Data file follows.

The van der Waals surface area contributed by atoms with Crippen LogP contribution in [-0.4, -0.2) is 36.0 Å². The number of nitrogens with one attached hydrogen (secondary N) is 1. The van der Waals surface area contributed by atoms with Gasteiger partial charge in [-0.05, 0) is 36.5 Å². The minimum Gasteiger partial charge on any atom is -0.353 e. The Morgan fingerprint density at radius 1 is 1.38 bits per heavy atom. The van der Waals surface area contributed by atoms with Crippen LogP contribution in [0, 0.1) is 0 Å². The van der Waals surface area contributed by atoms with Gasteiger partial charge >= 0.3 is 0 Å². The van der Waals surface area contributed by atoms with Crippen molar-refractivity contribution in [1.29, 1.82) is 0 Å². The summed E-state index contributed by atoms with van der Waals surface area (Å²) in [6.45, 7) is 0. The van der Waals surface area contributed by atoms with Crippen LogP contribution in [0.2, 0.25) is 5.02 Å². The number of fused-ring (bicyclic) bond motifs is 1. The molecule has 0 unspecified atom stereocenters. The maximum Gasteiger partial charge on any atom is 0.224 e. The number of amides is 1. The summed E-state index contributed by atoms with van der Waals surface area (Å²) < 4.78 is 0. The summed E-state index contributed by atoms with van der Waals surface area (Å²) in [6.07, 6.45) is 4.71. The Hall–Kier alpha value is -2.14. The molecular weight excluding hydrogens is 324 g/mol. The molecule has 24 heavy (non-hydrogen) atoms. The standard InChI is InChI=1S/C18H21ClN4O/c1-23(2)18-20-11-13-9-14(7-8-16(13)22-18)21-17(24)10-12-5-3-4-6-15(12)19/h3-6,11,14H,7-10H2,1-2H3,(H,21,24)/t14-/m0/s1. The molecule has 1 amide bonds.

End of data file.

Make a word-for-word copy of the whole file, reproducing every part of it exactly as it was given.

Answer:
The van der Waals surface area contributed by atoms with Crippen LogP contribution in [-0.4, -0.2) is 36.0 Å². The number of nitrogens with one attached hydrogen (secondary N) is 1. The van der Waals surface area contributed by atoms with Gasteiger partial charge in [-0.05, 0) is 36.5 Å². The minimum Gasteiger partial charge on any atom is -0.353 e. The Morgan fingerprint density at radius 1 is 1.38 bits per heavy atom. The van der Waals surface area contributed by atoms with Crippen LogP contribution in [0, 0.1) is 0 Å². The van der Waals surface area contributed by atoms with Gasteiger partial charge >= 0.3 is 0 Å². The van der Waals surface area contributed by atoms with Crippen molar-refractivity contribution in [1.29, 1.82) is 0 Å². The summed E-state index contributed by atoms with van der Waals surface area (Å²) in [6.45, 7) is 0. The van der Waals surface area contributed by atoms with Crippen LogP contribution in [0.2, 0.25) is 5.02 Å². The number of fused-ring (bicyclic) bond motifs is 1. The molecule has 0 unspecified atom stereocenters. The maximum Gasteiger partial charge on any atom is 0.224 e. The number of amides is 1. The summed E-state index contributed by atoms with van der Waals surface area (Å²) < 4.78 is 0. The summed E-state index contributed by atoms with van der Waals surface area (Å²) in [6.07, 6.45) is 4.71. The Hall–Kier alpha value is -2.14. The molecular weight excluding hydrogens is 324 g/mol. The molecule has 24 heavy (non-hydrogen) atoms. The standard InChI is InChI=1S/C18H21ClN4O/c1-23(2)18-20-11-13-9-14(7-8-16(13)22-18)21-17(24)10-12-5-3-4-6-15(12)19/h3-6,11,14H,7-10H2,1-2H3,(H,21,24)/t14-/m0/s1. The molecule has 1 amide bonds.